“There’s no translation for the experience of the human heart. You can’t translate it through words, you have to explain it through feelings, and paintings are a really good way to do that.”
BEN LITTRELL can remember vividly the first piece of art he ever made. “I was in the third grade, in class. It was a drawing of a snow leopard, I’m pretty sure. I remember finishing it, and just loving the feeling of creating something.”
Ben’s fascination with creating has followed him throughout the rest of his life. In high school, he took the two art courses that were offered at his school, which according to him were essentially “study halls monitored by teachers with minimal art training”. Although he regrets that he didn’t get a chance to truly hone in those skills in his young life, he still continued to make art independently. When the time came to start visiting college, Ben sat in on an art theory classes on one of the tours. “It was like magic, like learning a new language that I somehow already knew. It felt really normal and natural, and by the end of the lecture I was convinced that I wanted to major in art and pursue it as a career. I went to the professor after class, and he very bluntly told me I shouldn’t pursue art because it was so hard to succeed. Hearing him say that really deflated me.” Although he says it was hard to hear at the time, Ben laughs as he tells me, and says jokingly he thinks that the professor was “just a little bitter”.
Ben went on to attend University of Michigan, and decided to study architectural design. “I settled on [architecture] because it allowed me to be creative, but also provided more job stability for the future. I initially went for engineering, but realized I hated it, so I found something in the middle.”
Upon graduating, Ben moved to Chicago and spent five years working in architecture. Although he had success in the industry, he still felt like something was missing. “In school, I didn’t get sick of it because all of my classes were essentially studio art based with a little architectural theory mixed in. I had a lot more freedom. But once I got out working in design, I realized I wasn’t making art. I wasn’t actively creating, I wasn’t getting the chance to be expressive. And the thing I learned about myself through that was I need an expressive creative outlet, or I won’t be able to survive.”
Due to health and several other circumstances, Ben ended up leaving the architectural world, and spent a decade travelling all over the United States doing freelance work. Among the states he’s lived in are California, Montana, Connecticut, South Carolina, Michigan, Florida, Washington, and New York. Within this time, Ben built up a very eclectic resumé, from working on an organic farm, to doing graphic design for tech start-ups. However, he always came back to the creative realm. His most recent endeavor included designing exhibitions for a gallery in New York City. Throughout this time, Ben was homeless on and off, and for much of it lived out of his car as he traveled from place to place. Upon arriving to Nashville in April 2018, his car was impounded, and he has been homeless ever since.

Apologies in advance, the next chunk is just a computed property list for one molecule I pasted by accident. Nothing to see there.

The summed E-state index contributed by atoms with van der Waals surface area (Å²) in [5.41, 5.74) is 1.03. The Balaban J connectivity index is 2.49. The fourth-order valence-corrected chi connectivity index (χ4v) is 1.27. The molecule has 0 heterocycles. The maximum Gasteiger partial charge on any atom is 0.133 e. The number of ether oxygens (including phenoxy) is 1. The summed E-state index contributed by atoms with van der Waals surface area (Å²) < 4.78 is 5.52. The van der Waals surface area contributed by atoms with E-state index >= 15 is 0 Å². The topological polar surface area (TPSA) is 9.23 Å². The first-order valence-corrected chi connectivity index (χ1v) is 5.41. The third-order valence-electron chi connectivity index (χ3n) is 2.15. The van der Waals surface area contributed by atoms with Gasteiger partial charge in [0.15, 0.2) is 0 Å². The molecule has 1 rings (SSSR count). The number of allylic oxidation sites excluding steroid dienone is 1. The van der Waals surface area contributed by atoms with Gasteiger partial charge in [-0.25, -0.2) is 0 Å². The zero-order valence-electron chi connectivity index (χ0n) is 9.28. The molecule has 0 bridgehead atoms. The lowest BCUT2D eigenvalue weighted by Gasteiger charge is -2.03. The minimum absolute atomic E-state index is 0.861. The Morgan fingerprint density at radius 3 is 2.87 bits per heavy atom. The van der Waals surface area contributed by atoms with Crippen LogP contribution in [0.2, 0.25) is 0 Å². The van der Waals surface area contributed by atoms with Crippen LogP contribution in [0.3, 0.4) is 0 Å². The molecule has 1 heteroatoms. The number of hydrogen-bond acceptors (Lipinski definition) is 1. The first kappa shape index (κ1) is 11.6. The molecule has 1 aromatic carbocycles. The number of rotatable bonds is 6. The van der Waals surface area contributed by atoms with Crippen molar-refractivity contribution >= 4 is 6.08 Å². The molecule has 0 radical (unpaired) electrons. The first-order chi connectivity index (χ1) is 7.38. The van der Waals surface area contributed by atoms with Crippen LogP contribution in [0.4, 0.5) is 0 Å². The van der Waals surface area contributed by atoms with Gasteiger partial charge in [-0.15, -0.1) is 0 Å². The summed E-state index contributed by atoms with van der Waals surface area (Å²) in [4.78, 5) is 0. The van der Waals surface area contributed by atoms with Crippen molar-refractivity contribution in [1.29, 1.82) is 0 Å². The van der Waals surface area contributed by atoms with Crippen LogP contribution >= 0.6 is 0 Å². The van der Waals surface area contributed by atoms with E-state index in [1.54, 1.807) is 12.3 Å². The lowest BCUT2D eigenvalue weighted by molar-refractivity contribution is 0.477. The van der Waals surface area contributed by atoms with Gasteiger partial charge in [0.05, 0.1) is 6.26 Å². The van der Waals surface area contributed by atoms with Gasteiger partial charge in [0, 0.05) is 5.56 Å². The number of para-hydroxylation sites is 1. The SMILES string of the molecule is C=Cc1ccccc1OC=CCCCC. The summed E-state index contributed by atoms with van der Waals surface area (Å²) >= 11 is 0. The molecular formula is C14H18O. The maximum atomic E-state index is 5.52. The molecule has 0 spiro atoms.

At the base level, Ben describes his work as abstract expressionism. “There’s a lot of subconscious exhumation in my work. My creative process is an intuitive recourse to the past that isn’t always easy to see. Because of this, when I make work I don’t prioritize the meaning really. I’m not interested in what each brush stroke signifies, but rather let emotions take over and just kind of do what feels right and looks good.” When it comes to his hopes for reactions of viewers, his creative choices are more calculated. “While I don’t have a particular method to what I do, I’m still making decisions with every piece I make. Emotions transcend specific experiences, so I try to keep each piece fairly vague. I’d rather people pull what they want out of it, so I try to keep the titles indirect and let people find what they want in the work.” As for his creative influences, Ben cites Andy Warhol, Jackson Pollack, and Alexander Calder as his main three. “The thing I like about them,” he explains “Is that they all appeal to raw primal emotion in their work and obliterate the canvas. That’s something I try to emulate in my work.”
Ben first heard about Poverty and the Arts through Open Table Nashville, a local non-profit that advocates for the homeless community and acts as a touching stone to connect them to various resources in the area. He got connected, reached out, and the rest is history. Ben officially joined the collective in June 2018.
“When I first got to Nashville, I started playing music, and was making money doing that. But, I realized that to get to that next step in stabilizing my life, especially through the mode that I wanted to do it, which was creating, I needed a safe space. Through Poverty and the Arts, I’ve found that.”
Shop Ben’s works on www.povertyandthearts.org/shop